Here are 4 things people get wrong about the ‘murky world’ of lithium-ion battery manufacturing
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It’s getting harder and harder to argue against a future in which electric vehicles play a major role.
But there are a thousand different opinions on current and future lithium-ion battery costs, and hence the speed of the transition.
This makes removing misconceptions around the opaque lithium-ion battery manufacturing more important than ever, according to BloombergNEF.
In December, BNEF’s 9th annual Battery Price Survey showed average battery pack prices falling 85 per cent from 2010 to 2018, reaching an average of $US176/kWh.
BNEF now predicts average battery prices will fall well below $US150/kWh in 2019, driven by intense competition between manufacturers and falling cobalt and lithium prices.
Interest rises every year BNEF publish the survey, and 2018 was no exception, says BNEF head of energy storage Logan Goldie-Scott.
Among the many questions and comments they receive, a few broad themes stand out. Seeing through these fallacies will be key to successfully managing the EV transition, Mr Goldie-Scott says.
So here he is, clearing the air on four of the big ones.
No, to a point. Battery prices are not as sensitive to underlying metals prices as many think, Mr Goldie-Scott says.
“A 50 per cent increase in lithium prices would increase the battery pack price of a nickel-manganese-cobalt (NMC) 811 battery by less than 4 per cent,” he says.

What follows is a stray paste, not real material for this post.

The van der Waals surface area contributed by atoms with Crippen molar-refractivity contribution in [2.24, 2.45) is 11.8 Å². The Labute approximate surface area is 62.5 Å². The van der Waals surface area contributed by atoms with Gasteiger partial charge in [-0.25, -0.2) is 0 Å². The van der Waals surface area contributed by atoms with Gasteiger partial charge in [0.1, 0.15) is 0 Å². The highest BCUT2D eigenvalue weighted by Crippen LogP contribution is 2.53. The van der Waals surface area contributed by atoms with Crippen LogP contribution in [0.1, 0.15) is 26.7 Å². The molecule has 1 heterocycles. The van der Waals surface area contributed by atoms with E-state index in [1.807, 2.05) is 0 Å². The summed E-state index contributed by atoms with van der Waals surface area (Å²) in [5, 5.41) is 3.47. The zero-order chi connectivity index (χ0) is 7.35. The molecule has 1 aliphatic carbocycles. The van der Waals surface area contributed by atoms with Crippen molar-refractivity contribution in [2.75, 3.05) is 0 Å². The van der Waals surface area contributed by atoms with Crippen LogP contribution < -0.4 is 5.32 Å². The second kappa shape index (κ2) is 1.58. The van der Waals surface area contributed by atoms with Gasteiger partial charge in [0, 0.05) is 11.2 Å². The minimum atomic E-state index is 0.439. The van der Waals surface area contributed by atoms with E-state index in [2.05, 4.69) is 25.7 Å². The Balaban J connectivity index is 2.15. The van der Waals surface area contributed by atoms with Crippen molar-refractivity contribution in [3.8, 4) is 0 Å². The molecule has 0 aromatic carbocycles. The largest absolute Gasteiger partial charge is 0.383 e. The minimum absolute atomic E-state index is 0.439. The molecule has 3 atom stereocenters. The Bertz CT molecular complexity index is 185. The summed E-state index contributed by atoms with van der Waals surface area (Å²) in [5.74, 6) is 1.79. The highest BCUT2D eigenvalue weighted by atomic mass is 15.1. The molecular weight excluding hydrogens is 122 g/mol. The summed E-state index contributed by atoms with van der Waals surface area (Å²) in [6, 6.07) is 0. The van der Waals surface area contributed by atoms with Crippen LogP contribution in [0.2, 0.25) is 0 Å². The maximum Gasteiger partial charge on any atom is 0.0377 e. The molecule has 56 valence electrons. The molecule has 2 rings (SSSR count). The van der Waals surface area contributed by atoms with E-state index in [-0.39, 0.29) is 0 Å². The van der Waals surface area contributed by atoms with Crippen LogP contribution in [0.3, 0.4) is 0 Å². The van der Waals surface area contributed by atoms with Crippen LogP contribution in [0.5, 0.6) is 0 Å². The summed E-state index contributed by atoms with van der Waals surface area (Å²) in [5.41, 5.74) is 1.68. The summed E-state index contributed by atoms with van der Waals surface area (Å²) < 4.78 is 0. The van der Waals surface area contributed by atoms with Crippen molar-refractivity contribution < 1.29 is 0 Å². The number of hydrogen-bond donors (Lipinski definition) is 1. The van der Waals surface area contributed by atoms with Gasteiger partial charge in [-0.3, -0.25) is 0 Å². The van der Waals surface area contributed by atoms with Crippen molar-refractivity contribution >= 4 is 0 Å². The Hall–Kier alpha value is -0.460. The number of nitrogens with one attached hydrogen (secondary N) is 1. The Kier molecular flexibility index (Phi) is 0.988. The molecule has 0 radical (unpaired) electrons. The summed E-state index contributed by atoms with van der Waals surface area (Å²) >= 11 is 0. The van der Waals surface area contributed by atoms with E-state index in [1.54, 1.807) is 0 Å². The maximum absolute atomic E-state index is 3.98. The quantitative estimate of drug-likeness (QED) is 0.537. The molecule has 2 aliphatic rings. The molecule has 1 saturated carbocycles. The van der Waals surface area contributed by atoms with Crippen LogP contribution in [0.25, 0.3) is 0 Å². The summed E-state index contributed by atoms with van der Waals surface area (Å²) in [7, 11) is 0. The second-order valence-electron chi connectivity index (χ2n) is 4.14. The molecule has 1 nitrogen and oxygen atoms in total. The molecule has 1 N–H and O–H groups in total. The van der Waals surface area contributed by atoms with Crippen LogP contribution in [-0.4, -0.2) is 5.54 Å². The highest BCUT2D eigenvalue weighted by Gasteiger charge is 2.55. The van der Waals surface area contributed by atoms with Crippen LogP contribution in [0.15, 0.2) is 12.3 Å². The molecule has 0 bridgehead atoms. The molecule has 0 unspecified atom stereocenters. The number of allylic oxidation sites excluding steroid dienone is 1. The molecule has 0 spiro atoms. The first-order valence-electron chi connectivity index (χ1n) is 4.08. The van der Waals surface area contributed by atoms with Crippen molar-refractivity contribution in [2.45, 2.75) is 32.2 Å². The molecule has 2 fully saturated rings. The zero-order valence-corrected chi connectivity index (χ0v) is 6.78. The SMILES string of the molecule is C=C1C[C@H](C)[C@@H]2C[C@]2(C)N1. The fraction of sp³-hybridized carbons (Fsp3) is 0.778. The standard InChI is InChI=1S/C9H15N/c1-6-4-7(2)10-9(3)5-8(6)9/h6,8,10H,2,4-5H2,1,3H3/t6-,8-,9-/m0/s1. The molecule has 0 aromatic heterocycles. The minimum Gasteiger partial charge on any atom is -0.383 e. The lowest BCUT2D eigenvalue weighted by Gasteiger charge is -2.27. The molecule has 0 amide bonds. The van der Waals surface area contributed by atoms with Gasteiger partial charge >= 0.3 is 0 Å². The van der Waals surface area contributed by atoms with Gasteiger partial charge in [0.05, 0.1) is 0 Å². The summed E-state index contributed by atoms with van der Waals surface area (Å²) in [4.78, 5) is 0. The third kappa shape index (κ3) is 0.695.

“Similarly, a doubling of cobalt prices would result in a 3 per cent increase in the overall pack price.”
Check out this handy graphic:
There are numerous examples of pack prices that are both lower and higher than the BNEF average – which is why it’s an average.
It’s also weighed by volume.
“The inclusion of Tesla’s [low] pricing has an important impact due to the large volumes the company has shipped,” Mr Goldie-Scott says.
“Other companies may have lower prices but less impact on the average due to lower volumes. In other cases, people are incorrectly comparing cell and pack costs.”
“Overall, we receive feedback that our stated number is both too low and too high and this gives me some confidence that it reflects the market reality.”
This misconception comes from individuals or companies midway through their own battery procurement process, Mr Goldie-Scott says.
“They often sigh with disbelief as they are unable to secure the prices we’ve disclosed,” he says.
“While unfortunate for them, they do not have the clout of a Volkswagen or Nissan when it comes to negotiations.”
(Another potential reason — demand is just too high at the moment. Kia reckons European buyers are looking at lengthy delivery times as “demand clearly exceeds expectations and current battery production capacity”.)
Vehicle type will also have a large impact on prices, Mr Goldie-Scott says.
“For example, the requirements of a battery in a heavy-duty vehicle are likely to be quite different to those in a small passenger electric vehicle, even if there are many commonalities between the two,” he says.
“The good news is that the overall industry average is falling, which will ultimately benefit them too.”
READ: High Voltage — Lithium demand ‘extremely healthy’ as Tesla rolls out $US35K Model 3
Historically, every time battery volume doubles BNEF observes an 18 per cent drop in average prices.
“Based on this observation, and our battery demand forecast, we expect the price of an average battery pack to be around $US94/kWh by 2024 and $US62/kWh by 2030,” Mr Goldie-Scott says.
Again, this is the average price.
“Of course, some companies will undershoot and go to the market with lower prices, sooner. Others will be higher.
“Different cell and pack designs, a range of cathode chemistries on offer, economies of scale and regional differences will ensure there is a range in the market.”